Wednesday, February 1, 2012

Winter Reflections: Dr. Annalisa Pastore, M.D.

Winter Reflections: Dr. Annalisa Pastore, M.D.

During this winter season I encourage you to retreat into your inner selves to gain clarity on what it is you would like to manifest in the next season of your life.  Winter is for retreat and reflection to prepare for the next season...spring, which is for manifesting.  I know for myself and my family, I decided to follow the lead of my children this winter who wanted to under-schedule themselves, leaving more time for quiet.  Of course they were right about the needs of the spirit.

There are acts of kindness towards the self that we often instinctively choose during this time of year...warming comfort foods and drink, celebration with family and friends.  Allow yourselves such self-nourishment.  Choose to warm yourself in front of a fire or in a hot bath.  To keep ourselves from succumbing to the cold related illnesses of the season, it is important to fortify our kidney/adrenal energy.  The winter season is the season of the element of water and its associated meridians...kidney and urinary bladder.  These are two of the more important meridians...the kidney's jing or essence is the foundation of the yin and yang of all the body's organs, and the urinary bladder's course alongside the spinal cord allows it to reflect autonomic nervous system's control of all the organs of the body.  Water is an amazingly versatile element in its various forms, in its ability to reflect in its stillness, transmit subtle yet dispersing ripples in its stirring, and create powerful waves in its agitation.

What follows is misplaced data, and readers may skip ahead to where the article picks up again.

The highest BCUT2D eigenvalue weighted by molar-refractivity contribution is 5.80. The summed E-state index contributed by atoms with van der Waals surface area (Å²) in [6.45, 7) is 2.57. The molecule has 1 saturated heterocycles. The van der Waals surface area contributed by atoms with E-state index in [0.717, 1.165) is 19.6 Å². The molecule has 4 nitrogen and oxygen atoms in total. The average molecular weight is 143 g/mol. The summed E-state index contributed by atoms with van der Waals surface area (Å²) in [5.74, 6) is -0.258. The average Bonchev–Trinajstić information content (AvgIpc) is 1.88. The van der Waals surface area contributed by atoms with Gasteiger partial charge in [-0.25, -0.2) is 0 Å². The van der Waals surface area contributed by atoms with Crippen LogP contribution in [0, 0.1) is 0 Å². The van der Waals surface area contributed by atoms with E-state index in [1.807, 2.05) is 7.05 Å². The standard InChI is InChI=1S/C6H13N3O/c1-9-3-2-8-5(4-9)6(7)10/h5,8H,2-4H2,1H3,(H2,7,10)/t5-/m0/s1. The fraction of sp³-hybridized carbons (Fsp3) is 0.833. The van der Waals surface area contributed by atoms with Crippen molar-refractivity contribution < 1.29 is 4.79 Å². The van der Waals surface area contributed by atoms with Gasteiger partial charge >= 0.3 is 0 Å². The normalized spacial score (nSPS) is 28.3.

We maintain balance in the kidney and bladder meridians when we are gentle with our selves and hopeful.

It is no coincidence that the longer nights of winter coincide with the time to be attentive to our kidney (adrenals) and bladder.  We should take the cues of the season to ensure plentiful and restorative sleep, going to sleep earlier and rising later (as is possible).

For additional more specific information on nutritional supplementation and herbs most appropriate during this time of year, you may speak with Dr. Pastore, M.D. and/or Diane Rooney, M.S., L.AC., DIPlL. OM., L.M.T., Acupuncture and Chinese Herbs.  Sue Noyes, HHC also has many suggestions for appropriate nourishing foods. 

CHI Kitchen

Millet is a wonderful gluten-free grain, which has a high protein profile in comparison to other grains. It is said to strengthen the kidneys, is beneficial to the stomach and spleen-pancreas, builds “yin” fluids, moistens dryness, and is alkalizing, balancing over-acid conditions. This delicious breakfast cereal idea will start your day off right on cold winter mornings.

Warm Breakfast Millet

1 cup millet, rinsed
2 or 2 ½ cups organic almond milk (or water)
1 teaspoon cinnamon
¼ teaspoon nutmeg
1 tablespoon vanilla extract (alcohol free)
A few grains of sea salt

1 teaspoon of pure maple syrup, drizzled, or stevia to taste
Sprinkle with 1 tbs. ground flaxseed, or nuts of choice
Seasonal fruit

Combine millet, almond milk, and seasonings in saucepan. Bring to gentle boil, stir and reduce heat to a simmer. Cover and simmer for about 25 - 30 minutes. It is done when it is light and fluffy, and the liquid is absorbed. Serve with toppings. Makes 2-4 servings depending on appetite.